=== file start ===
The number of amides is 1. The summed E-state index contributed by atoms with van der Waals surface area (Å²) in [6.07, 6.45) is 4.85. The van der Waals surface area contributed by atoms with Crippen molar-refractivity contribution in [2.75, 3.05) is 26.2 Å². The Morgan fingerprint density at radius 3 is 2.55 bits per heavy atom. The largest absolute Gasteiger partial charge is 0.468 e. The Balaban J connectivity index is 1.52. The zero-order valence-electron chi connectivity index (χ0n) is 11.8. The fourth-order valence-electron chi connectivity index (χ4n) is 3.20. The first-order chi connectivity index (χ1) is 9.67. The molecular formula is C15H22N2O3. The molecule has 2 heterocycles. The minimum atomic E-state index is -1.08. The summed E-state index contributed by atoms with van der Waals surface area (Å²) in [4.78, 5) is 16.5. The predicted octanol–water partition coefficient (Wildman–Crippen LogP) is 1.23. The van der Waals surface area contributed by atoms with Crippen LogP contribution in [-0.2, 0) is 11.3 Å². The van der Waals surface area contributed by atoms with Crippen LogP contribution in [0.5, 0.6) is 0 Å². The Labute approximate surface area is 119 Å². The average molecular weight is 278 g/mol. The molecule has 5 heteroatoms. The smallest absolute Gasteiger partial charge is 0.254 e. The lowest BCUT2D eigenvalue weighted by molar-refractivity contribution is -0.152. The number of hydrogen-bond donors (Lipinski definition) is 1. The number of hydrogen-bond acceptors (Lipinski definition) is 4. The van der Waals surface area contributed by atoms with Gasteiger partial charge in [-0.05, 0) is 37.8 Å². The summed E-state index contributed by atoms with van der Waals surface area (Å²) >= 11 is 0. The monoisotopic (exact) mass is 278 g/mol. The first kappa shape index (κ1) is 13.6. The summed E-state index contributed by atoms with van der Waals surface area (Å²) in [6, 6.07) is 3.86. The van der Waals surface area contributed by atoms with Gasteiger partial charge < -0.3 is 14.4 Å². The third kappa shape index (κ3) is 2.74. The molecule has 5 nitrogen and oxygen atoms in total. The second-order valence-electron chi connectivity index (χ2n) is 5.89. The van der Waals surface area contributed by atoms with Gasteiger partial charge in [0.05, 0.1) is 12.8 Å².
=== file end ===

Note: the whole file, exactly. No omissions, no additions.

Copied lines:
The number of amides is 1. The summed E-state index contributed by atoms with van der Waals surface area (Å²) in [6.07, 6.45) is 4.85. The van der Waals surface area contributed by atoms with Crippen molar-refractivity contribution in [2.75, 3.05) is 26.2 Å². The Morgan fingerprint density at radius 3 is 2.55 bits per heavy atom. The largest absolute Gasteiger partial charge is 0.468 e. The Balaban J connectivity index is 1.52. The zero-order valence-electron chi connectivity index (χ0n) is 11.8. The fourth-order valence-electron chi connectivity index (χ4n) is 3.20. The first-order chi connectivity index (χ1) is 9.67. The molecular formula is C15H22N2O3. The molecule has 2 heterocycles. The minimum atomic E-state index is -1.08. The summed E-state index contributed by atoms with van der Waals surface area (Å²) in [4.78, 5) is 16.5. The predicted octanol–water partition coefficient (Wildman–Crippen LogP) is 1.23. The van der Waals surface area contributed by atoms with Crippen LogP contribution in [-0.2, 0) is 11.3 Å². The van der Waals surface area contributed by atoms with Crippen LogP contribution in [0.5, 0.6) is 0 Å². The Labute approximate surface area is 119 Å². The average molecular weight is 278 g/mol. The molecule has 5 heteroatoms. The smallest absolute Gasteiger partial charge is 0.254 e. The lowest BCUT2D eigenvalue weighted by molar-refractivity contribution is -0.152. The number of hydrogen-bond donors (Lipinski definition) is 1. The number of hydrogen-bond acceptors (Lipinski definition) is 4. The van der Waals surface area contributed by atoms with Gasteiger partial charge in [-0.05, 0) is 37.8 Å². The summed E-state index contributed by atoms with van der Waals surface area (Å²) >= 11 is 0. The monoisotopic (exact) mass is 278 g/mol. The first kappa shape index (κ1) is 13.6. The summed E-state index contributed by atoms with van der Waals surface area (Å²) in [6, 6.07) is 3.86. The van der Waals surface area contributed by atoms with Gasteiger partial charge < -0.3 is 14.4 Å². The third kappa shape index (κ3) is 2.74. The molecule has 5 nitrogen and oxygen atoms in total. The second-order valence-electron chi connectivity index (χ2n) is 5.89. The van der Waals surface area contributed by atoms with Gasteiger partial charge in [0.05, 0.1) is 12.8 Å².